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Author Topic: Digital currency backed by Bitcoin  (Read 9557 times)
markm
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May 27, 2011, 07:38:11 AM
 #81

Actually not even Bitcoin has a 100% safety guarantee. The same thing with NDE. The probability of a problem in practice only exists when the system is still very small.

When your reserves are small then yes you might have problems. It is apparently largely because the rest of the world's reserves of U.S. dollars might be becoming very small very soon due to devaluation of U.S. dollars that the U.N. is worried about the entire earthling monetary system...

-MarkM-

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Anders
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May 27, 2011, 07:40:07 AM
 #82

Actually not even Bitcoin has a 100% safety guarantee. The same thing with NDE. The probability of a problem in practice only exists when the system is still very small.

When your reserves are small then yes you might have problems. It is apparently largely because the rest of the world's reserves of U.S. dollars might be becoming very small very soon due to devaluation of U.S. dollars that the U.N. is worried about the entire earthling monetary system...

-MarkM-


The USD is insignificant next to the power of the Bitcoin.  Grin
markm
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May 27, 2011, 08:14:43 AM
 #83

The USD is insignificant next to the power of the Bitcoin.  Grin

All the more reason to be nice to them by introducing game-bitcoins, compared to which their fiat might actually seem at least for a while to have value, maybe even seemingly quite a bit of value.

(I am thinking not of prestigious Martian Botcoins, nor even major galactic currencies such as CDN and UKB, of course... But maybe for example the blockchain of the tiny Czech nation whose single city is on a predominately Martian planet might make USD look relatively valuable?)

-MarkM- (Unless, of course, the Czechs too try to somehow peg their currency to currencies on the "mythical" planet known as Earth...)



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May 27, 2011, 09:07:36 AM
 #84

The USD is insignificant next to the power of the Bitcoin.  Grin

All the more reason to be nice to them by introducing game-bitcoins, compared to which their fiat might actually seem at least for a while to have value, maybe even seemingly quite a bit of value.

(I am thinking not of prestigious Martian Botcoins, nor even major galactic currencies such as CDN and UKB, of course... But maybe for example the blockchain of the tiny Czech nation whose single city is on a predominately Martian planet might make USD look relatively valuable?)

-MarkM- (Unless, of course, the Czechs too try to somehow peg their currency to currencies on the "mythical" planet known as Earth...)




The CIA is interested in Bitcoin. I don't know if they consider Bitcoin to be a potential threat or an opportunity. lol. Botcoin, is that compatible with Bitcoin?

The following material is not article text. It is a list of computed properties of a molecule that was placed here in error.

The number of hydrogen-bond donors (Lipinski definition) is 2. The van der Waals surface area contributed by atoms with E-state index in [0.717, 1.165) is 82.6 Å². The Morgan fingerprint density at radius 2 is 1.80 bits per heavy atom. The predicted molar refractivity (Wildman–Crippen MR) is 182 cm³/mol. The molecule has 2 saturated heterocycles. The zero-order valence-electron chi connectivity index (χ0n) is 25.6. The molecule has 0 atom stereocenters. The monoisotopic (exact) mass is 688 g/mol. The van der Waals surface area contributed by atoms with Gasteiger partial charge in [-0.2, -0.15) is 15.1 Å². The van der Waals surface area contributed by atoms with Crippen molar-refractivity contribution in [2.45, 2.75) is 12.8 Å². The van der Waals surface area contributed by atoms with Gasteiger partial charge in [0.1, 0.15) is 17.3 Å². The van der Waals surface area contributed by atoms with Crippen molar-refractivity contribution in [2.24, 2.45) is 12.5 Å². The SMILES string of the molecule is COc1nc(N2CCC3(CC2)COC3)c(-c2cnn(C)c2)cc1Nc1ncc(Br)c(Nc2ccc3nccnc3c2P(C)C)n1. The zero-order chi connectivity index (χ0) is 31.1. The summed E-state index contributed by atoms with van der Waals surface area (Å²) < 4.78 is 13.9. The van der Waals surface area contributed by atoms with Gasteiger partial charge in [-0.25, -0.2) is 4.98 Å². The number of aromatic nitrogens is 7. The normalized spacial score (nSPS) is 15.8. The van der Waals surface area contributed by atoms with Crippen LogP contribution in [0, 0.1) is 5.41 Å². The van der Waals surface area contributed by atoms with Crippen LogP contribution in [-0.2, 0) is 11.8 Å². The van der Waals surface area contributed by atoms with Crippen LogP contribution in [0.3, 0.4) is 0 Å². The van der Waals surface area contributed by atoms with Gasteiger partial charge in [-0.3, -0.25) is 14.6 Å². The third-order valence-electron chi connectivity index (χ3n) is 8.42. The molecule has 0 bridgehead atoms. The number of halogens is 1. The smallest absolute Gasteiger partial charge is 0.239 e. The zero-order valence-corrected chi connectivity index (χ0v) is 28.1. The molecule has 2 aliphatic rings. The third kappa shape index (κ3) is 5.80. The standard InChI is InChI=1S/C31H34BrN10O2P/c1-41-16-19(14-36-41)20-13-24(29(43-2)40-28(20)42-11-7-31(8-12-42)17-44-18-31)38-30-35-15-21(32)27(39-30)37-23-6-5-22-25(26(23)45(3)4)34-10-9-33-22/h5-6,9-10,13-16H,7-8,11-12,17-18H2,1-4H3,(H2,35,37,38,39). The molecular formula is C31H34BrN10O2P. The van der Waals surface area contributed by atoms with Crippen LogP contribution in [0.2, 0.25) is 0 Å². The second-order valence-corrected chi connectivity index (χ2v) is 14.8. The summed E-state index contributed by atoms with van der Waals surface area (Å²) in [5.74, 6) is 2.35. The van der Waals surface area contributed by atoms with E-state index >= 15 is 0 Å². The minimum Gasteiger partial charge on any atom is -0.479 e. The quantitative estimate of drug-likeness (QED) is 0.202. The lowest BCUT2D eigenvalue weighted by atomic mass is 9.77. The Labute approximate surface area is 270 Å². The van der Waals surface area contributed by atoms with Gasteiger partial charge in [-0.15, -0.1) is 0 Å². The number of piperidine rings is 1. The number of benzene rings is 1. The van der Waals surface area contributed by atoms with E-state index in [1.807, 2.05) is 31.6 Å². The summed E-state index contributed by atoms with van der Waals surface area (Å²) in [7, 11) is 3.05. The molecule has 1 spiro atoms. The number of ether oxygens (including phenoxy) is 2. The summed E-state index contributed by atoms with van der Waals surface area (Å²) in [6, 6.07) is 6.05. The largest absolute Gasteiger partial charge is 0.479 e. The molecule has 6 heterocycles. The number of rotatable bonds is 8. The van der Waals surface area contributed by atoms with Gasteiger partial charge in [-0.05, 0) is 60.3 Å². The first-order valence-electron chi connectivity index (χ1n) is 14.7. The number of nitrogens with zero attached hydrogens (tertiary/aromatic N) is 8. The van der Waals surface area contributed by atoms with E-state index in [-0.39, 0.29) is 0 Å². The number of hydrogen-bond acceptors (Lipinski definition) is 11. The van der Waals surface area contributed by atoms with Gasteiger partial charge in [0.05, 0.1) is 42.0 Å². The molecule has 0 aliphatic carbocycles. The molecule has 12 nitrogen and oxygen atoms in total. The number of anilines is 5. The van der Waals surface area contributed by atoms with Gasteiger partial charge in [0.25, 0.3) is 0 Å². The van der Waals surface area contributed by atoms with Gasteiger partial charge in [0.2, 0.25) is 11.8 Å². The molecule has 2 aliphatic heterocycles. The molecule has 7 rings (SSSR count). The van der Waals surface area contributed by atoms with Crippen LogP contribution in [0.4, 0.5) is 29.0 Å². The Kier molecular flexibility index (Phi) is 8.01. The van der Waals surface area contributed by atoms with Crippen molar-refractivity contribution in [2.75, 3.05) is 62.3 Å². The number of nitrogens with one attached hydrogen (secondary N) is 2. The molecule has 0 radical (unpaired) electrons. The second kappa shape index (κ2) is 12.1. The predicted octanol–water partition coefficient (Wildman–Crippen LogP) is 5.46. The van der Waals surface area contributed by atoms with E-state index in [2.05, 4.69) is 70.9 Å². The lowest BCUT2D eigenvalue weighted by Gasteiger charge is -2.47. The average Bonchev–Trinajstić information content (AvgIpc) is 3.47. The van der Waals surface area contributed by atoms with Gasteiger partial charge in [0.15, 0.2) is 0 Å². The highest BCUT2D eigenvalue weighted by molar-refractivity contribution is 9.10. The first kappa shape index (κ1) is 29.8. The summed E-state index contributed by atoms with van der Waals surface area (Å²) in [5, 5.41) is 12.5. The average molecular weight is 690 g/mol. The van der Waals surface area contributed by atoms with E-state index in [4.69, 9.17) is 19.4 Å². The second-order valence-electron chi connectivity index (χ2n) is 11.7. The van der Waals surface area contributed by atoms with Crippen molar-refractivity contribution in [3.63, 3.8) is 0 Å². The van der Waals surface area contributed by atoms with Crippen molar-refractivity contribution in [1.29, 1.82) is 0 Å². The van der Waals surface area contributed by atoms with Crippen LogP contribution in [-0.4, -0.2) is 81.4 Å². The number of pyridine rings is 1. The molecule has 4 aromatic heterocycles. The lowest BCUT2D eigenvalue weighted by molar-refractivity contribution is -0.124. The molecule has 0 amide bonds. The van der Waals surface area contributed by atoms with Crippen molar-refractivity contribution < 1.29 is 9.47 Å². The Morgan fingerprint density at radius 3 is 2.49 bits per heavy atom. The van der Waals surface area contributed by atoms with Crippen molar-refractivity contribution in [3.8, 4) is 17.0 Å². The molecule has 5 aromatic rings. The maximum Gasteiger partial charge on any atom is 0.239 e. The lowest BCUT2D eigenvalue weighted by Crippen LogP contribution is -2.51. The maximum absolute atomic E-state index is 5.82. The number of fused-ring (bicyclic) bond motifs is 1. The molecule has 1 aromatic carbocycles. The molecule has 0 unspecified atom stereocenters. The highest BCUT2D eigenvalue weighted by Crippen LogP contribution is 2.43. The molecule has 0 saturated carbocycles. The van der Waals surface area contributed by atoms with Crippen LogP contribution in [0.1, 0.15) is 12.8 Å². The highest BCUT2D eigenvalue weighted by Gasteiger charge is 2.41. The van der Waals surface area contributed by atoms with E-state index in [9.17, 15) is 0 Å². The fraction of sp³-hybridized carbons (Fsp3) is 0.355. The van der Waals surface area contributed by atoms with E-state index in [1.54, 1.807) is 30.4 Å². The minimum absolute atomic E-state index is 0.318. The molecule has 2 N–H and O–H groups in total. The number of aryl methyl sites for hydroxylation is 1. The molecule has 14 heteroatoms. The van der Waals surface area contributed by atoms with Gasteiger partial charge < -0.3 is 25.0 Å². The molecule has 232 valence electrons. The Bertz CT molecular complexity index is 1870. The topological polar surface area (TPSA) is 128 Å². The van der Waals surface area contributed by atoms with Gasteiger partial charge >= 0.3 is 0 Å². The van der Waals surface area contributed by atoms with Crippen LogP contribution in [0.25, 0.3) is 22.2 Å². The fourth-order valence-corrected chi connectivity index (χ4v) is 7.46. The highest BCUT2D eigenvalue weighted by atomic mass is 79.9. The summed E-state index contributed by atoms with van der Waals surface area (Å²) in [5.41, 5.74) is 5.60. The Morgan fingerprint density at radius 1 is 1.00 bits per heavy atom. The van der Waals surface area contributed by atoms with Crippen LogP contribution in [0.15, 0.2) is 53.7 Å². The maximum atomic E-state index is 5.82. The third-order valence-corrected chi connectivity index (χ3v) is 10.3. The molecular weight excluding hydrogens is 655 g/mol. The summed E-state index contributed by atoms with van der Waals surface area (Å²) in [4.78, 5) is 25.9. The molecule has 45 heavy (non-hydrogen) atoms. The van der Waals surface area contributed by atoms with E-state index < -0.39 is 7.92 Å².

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May 27, 2011, 09:35:41 AM
 #85

The CIA is interested in Bitcoin. I don't know if they consider Bitcoin to be a potential threat or an opportunity. lol. Botcoin, is that compatible with Bitcoin?

Very compatible. The clients and daemons used by Martian Bank branches on Earth (Sol III) actually function as normal standard Bitcoin clients when the command-line switch that causes them to use the Martian network and blockchain instead of the Hacker nation's network and blockchain (known here on Earth/Sol-III as Bitcoin) is not used.

-MarkM- (The Hacker nation is every bit as mythical as the planet known as Earth so if Earth exists why not Hackers, maybe even on Earth...)


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May 27, 2011, 10:20:22 PM
 #86

A centralized system for the new currency would be interesting to experiment with but not really so attractive as a real system, because even if people would trust the service/company there would still be the risk of something happening with it such as it being acquired by some nasty corporation or that governments start to mess with the system.

Supporting the ability to lock bitcoins in the system would require a fairly large database that keeps track of all the locks; when they were made, by who, how many bitcoins etc. And this would have to be implemented as a part of the peer-to-peer open source network. Does any P2P distributed database exist today? The idea in itself is very cool. A database that is spread out similar to Bitcoin or BitTorrent and other P2P networks like that.
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May 28, 2011, 01:53:20 AM
 #87

Instead of calling it NDC, new digital currency, which is a somewhat cumbersome, the new currency can be called bitbacks as in backed by bitcoins. The value of one bitback is pegged at a certain date - say 2011-05-28 - to 1 bitback (BTB) = 1/10 USD. Which is the same as: 10 BTB = 1 USD.

Bitback symbol:

rahl
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May 28, 2011, 09:27:01 PM
 #88

Uhm? Think you need to think this one thru a bit more...

Holding the physical money commodity is always better then holding a money substitute.